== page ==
Surface environment modification in Atlantic salmon sea-cages: Effects on amoebic gill disease, salmon lice, growth and welfare
Peer reviewed, Journal article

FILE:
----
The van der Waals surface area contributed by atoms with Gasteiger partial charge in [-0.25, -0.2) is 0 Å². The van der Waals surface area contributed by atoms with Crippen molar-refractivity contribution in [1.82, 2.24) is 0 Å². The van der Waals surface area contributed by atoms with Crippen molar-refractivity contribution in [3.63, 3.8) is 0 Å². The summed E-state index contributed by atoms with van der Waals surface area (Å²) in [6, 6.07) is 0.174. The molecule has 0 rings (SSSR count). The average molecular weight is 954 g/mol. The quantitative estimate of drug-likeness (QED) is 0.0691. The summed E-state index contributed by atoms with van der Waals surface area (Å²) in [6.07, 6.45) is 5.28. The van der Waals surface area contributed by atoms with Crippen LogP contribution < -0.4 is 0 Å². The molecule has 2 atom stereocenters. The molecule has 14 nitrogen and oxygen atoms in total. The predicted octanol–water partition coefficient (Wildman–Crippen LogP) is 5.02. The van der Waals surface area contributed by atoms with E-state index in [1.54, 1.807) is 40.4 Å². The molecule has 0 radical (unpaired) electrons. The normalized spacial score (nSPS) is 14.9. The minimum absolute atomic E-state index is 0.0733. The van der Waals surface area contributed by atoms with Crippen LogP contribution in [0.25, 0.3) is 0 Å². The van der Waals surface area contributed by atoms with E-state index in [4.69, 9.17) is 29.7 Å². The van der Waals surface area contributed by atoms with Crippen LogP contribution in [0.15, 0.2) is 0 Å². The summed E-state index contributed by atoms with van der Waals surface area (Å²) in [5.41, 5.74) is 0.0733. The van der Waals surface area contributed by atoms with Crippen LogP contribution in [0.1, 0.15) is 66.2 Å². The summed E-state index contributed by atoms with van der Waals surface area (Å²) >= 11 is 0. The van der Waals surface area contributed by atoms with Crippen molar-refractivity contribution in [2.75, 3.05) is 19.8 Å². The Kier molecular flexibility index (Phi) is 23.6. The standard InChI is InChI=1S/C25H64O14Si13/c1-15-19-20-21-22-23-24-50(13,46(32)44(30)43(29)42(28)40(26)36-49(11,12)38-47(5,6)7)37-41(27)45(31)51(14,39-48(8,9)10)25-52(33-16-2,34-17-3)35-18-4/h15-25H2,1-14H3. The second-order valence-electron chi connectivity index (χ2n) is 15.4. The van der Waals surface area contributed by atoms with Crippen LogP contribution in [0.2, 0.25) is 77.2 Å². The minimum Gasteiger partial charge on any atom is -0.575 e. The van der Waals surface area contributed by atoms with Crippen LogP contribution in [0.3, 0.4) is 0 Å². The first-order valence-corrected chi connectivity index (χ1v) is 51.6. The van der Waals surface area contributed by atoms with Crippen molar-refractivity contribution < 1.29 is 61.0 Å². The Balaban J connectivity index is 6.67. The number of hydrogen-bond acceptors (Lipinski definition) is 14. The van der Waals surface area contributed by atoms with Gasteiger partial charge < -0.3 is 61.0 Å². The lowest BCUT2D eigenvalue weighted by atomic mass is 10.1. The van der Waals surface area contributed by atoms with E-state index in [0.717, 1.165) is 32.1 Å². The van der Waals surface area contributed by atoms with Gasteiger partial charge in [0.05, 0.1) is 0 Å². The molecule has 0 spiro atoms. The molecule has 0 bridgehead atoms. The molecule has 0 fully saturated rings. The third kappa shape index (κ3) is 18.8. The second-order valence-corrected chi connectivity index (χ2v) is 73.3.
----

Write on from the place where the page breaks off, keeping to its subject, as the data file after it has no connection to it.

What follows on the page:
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Surface environment modification is a potential parasite control strategy in Atlantic salmon sea-cage farming. For instance, a temporary low salinity surface layer in commercial-scale snorkel sea-cages has coincided with reduced amoebic gill disease (AGD) levels after an outbreak. We tested if a permanent freshwater (FW) surface layer in snorkel sea-cages would lower AGD and salmon lice levels of stock relative to snorkel cages with seawater (SW) only and standard production cages with no snorkels. Triplicate cages of each type with 2000 post-smolts were monitored in autumn to winter for 8 wk and sampled 4 times. Lower proportions of individuals with elevated AGD-related gill scores were registered in SW and FW snorkel cages compared to standard cages; however, these proportions did not differ between SW and FW snorkel cages. Individuals positive for AGD-causing Paramoeba perurans were reduced by 65% in FW snorkel relative to standard cages, but values were similar between SW snorkel cages and other types. While total lice burdens were reduced by 38% in SW snorkel compared to standard cages, they were unchanged between FW snorkel and other cage types. Fish welfare and growth were unaffected by cage type. Surface activity was detected in all cages; however, more surface jumps were recorded in standard than snorkel cages. Overall, fish in FW snorkel cages appeared to reside too little in freshwater to consistently reduce AGD levels and salmon lice compared to SW snorkel cages. Further work should test behavioural and environmental manipulations aimed at increasing freshwater or low salinity surface layer use.